Human coronaviruses first identified in the 1960s cause common colds. But a viral video misrepresents early research on common coronaviruses and cites unrelated patents to falsely suggest U.S. scientists created the viruses that cause SARS and COVID-19. The video also is not footage of official testimony before the European Parliament.
Scientists have been studying coronaviruses, a family of viruses that infect animals and humans, for decades — the first was identified in chickens in the 1930s. In 1968, after the first human coronavirus was identified in 1965, virologists grouped them and named them coronaviruses for their crown-like surface, which also resembles the outermost layer of the sun called the corona (corona is the Latin word for crown).
Seven coronaviruses are known to infect humans — four of them, known as common human coronaviruses (229E, NL63, OC43 and HKU1), generally cause mild to moderate symptoms of a common cold. But coronaviruses got more attention in 2003, after the emergence of SARS-CoV-1, the first coronavirus known to cause a severe respiratory illness in humans, followed by MERS-CoV in 2012, and SARS-CoV-2, which causes COVID-19, in 2019.
Both SARS-CoV-1 and MERS-CoV originated in animals and jumped to humans. Although there is still no proof of how SARS-CoV-2 started, many scientists think the available evidence also points to a zoonotic spillover. If SARS-CoV-2 did escape from a lab in Wuhan, there is a general consensus that it was an accident.A U.S. Intelligence report released in 2021 showed that all agencies agreed that “the virus was not developed as a biological weapon” and “most” said the virus “probably was not genetically engineered,” as we reported.
Yet, in a widely shared video misleadingly presented as testimony to the European Parliament, David Martin, a financial analyst, cited unrelated patents and distorted early research on coronaviruses to falsely suggest that scientists in the U.S. created the viruses that cause SARS and COVID-19 as part of a plot to drive vaccine profits.
“Ladies and gentlemen, this was premeditated domestic terrorism,” he said of the COVID-19 pandemic (mark 19:22). “This is an act of biological and chemical warfare perpetrated on the human race. … [T]his was a financial heist and a financial fraud,” he added — a quote that was later shared in a Twitter post that has been retweeted more than 75,000 times.
Except Martin’s entire argument is bunk. Dr. Susan R. Weiss, a coronavirus researcher at the University of Pennsylvania, told us in a phone interview that his statements are full of inaccuracies and completely distort past coronavirus research.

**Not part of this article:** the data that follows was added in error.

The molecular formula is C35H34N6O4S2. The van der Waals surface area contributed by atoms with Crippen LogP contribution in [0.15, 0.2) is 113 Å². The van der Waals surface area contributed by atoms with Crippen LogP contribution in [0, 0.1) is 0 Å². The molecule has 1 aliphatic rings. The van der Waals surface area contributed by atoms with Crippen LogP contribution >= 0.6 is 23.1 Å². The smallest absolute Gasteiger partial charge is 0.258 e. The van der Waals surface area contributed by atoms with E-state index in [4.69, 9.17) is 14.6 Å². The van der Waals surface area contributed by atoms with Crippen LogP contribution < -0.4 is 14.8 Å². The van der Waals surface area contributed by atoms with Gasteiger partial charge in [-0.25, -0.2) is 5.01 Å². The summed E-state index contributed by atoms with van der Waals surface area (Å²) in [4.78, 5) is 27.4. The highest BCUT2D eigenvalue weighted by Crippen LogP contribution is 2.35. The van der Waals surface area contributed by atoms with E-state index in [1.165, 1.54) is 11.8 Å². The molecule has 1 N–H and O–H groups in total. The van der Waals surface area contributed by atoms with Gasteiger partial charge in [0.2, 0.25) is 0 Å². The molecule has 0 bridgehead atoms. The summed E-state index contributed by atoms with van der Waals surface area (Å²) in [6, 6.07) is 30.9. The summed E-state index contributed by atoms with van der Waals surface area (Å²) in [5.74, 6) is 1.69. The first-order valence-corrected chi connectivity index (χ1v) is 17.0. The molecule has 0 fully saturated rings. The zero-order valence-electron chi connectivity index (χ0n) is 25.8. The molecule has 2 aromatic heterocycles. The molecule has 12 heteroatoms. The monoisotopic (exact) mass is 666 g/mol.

“There is no basis for any of this,” she said. “It makes no scientific sense.”
Martin has pushed several conspiracy theories about the pandemic. In 2020, he was a central figure in the second “Plandemic” video, which also falsely claimed that the pandemic was planned, as we’ve written.
Not European Parliament Testimony
Part of the appeal of Martin’s video — and lending false legitimacy to his claims — is that at first glance, it appears he is speaking in front of the European Parliament and giving official testimony.
“[C]ant believe my ears, what is being said at the europian union,” a Facebook user said, sharing the video, which shows Martin next to a European Parliament flag in what might look to someone like the European Parliament Hemicycle.
“Must watch: This is the opening presentation by Dr David Martin on the origins of Covid in 1965 & Covid Vaccines in 1990!” a Twitter user wrote. “He speaks in front of the European Parliament International Covid Summit III in Brussels on May 3, 2023. Hear and be shocked..!”
In reality, only five of the 705 members of the European Parliament participated in the event, which took place in a room of the parliament’s building in Brussels,as part of a three-day meeting organized by COVID-19 skeptics and anti-vaccination activists.The five Parliament members have participated in actions opposing COVID-19 vaccines.
Natalie Kontoulis, a press officer for the European Parliament, told us in an email that the meeting “was not an official European Parliament event.” She added, “Members of the Parliament can exercise their mandate freely and bear responsibility for both their activities and their content.”
According to the event’s website, the speaker line-up included some prominent COVID-19 misinformation spreaders, including Dr. Robert Malone, Dr. Pierre Kory, and Dr. Ryan Cole. The event content was turned into a book called “ICS 3 – The Whole Truth” and commercialized — a paperback copy sells for $29.99.
SARS-CoV-2 is New, Not Engineered for 56 Years
During the almost 22-minute video, Martin spins a scientifically impossible story that suggests that SARS-CoV-2 and other viruses are the result of experimentation with common cold coronaviruses that were discovered in the 1960s.
“This is actually something that’s been long in the making,” he said of the COVID-19 pandemic (mark 5:31). “In 1967, the year I was born, we did the first human trials on inoculating people with modified coronavirus. Isn’t that amazing? 56 years ago — the overnight success of a pathogen that’s been 56 years in engineering.”